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In the Wilderness: Promise of New Life

March 21, 2020
The Tundra on a hike on the Upper Ute Trail in the Rocky Mountain National Park in June of 2016.

The first time we went hiking on the Upper Ute Trail in the Rocky Mountain National Park, there was still some snow on the ground and the wind was cold with strong gusts. When you are hiking above the timberline, it is amazing what can still grow in such harsh conditions. These wildflowers were a reminder to us that even in harsh conditions new life blooms every Spring.

The last time we had seen such windswept, rough, and rugged country with plants blooming in the most unusual places was when we were on our honeymoon and encountered the Burren in County Clare, Ireland. There too we were amazed at how life can hang on in such harsh conditions.

Wildflowers on the Burren in County Clare, Ireland.
The rough coastline of the Atlantic Ocean. It was incredibly windy the day were were there.

Even in such harsh conditions, the life of wee flowering plants reminds me that there is always hope blooming in the wilderness, you just have to look for it.

In these days when people are sheltering in place, practicing safe distance from each other, and churches are figuring out how to do virtual worship and/or meetings and fellowship it can feel like a wilderness. When there isn’t a choir or an organ or music leaders it can sometimes seem unsettling. Yet in the midst of this wilderness journey, many are coming to the realization that the church is not the building or the music or the pews. The church has always been about the people who seek to follow Christ. The earliest places of worship after the followers of the Way (followers of Jesus) were kicked out in places like Rome, they worshiped in the catacombs… yes, they worshiped in underground burial “cities” which were quite large.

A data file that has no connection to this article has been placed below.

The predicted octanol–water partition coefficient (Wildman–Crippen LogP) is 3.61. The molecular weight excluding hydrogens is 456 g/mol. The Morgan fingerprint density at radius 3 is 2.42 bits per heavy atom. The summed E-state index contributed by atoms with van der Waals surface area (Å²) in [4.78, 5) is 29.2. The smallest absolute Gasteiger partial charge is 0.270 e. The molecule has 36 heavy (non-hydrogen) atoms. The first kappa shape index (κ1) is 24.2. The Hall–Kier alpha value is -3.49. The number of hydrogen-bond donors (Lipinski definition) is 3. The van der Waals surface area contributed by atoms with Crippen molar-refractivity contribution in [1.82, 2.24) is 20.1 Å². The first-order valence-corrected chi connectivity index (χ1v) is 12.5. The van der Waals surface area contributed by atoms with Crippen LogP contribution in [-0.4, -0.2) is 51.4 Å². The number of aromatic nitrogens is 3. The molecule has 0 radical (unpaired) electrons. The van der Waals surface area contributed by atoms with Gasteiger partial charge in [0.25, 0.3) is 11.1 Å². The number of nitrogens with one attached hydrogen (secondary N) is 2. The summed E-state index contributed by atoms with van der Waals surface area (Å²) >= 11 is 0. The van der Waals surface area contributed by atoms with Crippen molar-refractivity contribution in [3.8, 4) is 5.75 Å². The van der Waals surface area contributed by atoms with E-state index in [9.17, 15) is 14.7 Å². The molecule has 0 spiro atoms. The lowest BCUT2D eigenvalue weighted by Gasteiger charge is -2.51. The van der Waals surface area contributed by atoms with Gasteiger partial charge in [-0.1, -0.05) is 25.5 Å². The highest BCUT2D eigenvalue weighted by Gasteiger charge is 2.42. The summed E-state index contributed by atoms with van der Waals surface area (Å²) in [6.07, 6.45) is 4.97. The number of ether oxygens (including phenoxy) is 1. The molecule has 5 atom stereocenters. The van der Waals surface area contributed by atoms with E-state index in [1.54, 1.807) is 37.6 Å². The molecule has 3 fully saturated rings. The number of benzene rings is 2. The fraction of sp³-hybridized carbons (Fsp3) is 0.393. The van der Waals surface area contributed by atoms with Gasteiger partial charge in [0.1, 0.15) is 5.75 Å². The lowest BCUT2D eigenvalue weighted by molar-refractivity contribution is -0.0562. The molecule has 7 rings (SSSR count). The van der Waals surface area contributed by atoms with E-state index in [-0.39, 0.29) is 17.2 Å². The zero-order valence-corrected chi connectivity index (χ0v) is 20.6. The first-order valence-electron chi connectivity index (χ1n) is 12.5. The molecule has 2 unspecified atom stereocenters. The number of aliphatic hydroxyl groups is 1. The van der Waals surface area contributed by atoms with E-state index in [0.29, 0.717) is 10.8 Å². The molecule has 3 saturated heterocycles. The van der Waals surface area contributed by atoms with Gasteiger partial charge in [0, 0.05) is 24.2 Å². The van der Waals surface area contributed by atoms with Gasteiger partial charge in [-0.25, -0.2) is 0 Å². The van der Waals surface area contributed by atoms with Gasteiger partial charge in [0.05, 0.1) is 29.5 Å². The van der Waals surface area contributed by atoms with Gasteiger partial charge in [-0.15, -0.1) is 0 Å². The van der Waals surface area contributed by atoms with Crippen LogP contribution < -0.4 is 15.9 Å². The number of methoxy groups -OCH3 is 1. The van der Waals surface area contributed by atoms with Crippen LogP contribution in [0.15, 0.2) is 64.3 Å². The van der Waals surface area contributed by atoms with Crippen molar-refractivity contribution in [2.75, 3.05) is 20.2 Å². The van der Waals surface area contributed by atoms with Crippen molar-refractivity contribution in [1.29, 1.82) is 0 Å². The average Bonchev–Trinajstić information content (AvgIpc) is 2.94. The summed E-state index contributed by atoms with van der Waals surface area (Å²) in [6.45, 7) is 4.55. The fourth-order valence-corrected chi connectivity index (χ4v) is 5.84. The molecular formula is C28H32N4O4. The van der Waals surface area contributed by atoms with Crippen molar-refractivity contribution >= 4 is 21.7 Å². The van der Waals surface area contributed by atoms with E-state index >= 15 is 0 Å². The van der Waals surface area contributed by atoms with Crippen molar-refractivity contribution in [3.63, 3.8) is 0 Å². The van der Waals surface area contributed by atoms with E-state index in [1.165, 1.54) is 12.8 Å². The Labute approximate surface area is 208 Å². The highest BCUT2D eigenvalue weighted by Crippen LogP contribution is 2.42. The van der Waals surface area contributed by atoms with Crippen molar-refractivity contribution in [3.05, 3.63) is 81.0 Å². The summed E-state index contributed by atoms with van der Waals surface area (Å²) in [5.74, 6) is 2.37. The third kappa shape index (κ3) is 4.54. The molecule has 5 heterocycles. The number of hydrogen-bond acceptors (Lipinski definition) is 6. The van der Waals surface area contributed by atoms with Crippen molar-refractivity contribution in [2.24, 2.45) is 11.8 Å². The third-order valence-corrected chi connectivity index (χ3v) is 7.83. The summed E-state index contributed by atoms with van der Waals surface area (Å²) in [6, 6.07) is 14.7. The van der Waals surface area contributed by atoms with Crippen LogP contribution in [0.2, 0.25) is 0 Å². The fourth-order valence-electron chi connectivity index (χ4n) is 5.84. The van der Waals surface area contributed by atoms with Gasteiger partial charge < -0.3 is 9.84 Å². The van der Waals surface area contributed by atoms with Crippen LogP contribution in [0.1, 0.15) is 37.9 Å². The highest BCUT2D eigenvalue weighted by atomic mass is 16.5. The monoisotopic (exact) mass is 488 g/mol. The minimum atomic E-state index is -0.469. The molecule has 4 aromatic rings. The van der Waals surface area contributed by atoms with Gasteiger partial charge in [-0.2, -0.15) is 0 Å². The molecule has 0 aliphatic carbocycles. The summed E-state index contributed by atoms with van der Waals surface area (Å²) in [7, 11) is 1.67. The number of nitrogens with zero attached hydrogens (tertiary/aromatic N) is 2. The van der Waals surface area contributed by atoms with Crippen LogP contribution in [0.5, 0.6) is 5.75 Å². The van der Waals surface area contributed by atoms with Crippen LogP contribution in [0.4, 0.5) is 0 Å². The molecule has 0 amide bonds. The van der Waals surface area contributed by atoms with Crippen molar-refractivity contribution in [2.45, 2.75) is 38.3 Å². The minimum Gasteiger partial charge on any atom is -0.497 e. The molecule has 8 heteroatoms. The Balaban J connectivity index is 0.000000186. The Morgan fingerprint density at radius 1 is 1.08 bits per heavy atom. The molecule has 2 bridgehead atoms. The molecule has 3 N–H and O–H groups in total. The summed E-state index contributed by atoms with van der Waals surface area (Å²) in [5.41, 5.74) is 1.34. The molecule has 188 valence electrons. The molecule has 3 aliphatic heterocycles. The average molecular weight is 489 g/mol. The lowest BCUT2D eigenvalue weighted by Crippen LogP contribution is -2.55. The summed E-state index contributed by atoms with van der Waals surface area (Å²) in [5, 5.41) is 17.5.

In Oxford, England I remember visiting one of the Oxford University Colleges and seeing the crypt beneath the College Churches where worship was held in a clandestine manner when their particular faith community (Roman Catholic or Church of England) was forced into hiding because of persecutions.

On a less dramatic scale, when I was deployed with the Air Force I held worship in Dining Tents, Storage Tents, and Plywood Buildings. The situation was different, yet the community of faith, the body of Christ was still very much present. Some of my best memories of worship in the Air Force were in those makeshift chapels.

The psalmist in the 23rd Psalm writes about God leading the flock through the valley of the shadows, alongside still waters, and in green pastures. Even in the darkest valleys of the shadow of death, God was with the flock. That is how I find hope in the wilderness. That is how I see new life breaking forth just as the Spring flowers break through the snow and burst forth in wonderful colors.

Dear reader, we are indeed in a different sort of wilderness thanks to COVID-19 Novel Coronavirus. Worship is different, gathering in community is different, social isolation is a reality. Yet even in the midst of this wilderness, there is a promise of new life. Just as Jesus offered hope and a promise to the man born blind… a hope offered despite the cruel musings of the crowd… so Jesus, like the Good Shepherd in the 23rd Psalm offers us light and hope in the wilderness.

I see evidence of this hope and new life everywhere I look. Neighbors helping neighbors, friends helping friends, people helping complete strangers. Sadly this is not the sort of news that the Media outlets share. There is hope in the Wilderness and we have a Savior who will guide us through the times of darkness and teach us that Church is about relationships with God and with one another.

  1. Miss B permalink

    Love this. I think your closing thought needs a quick edit for effectiveness though. “Sadly this is not the sort of news that the Media outlets fail to share.”

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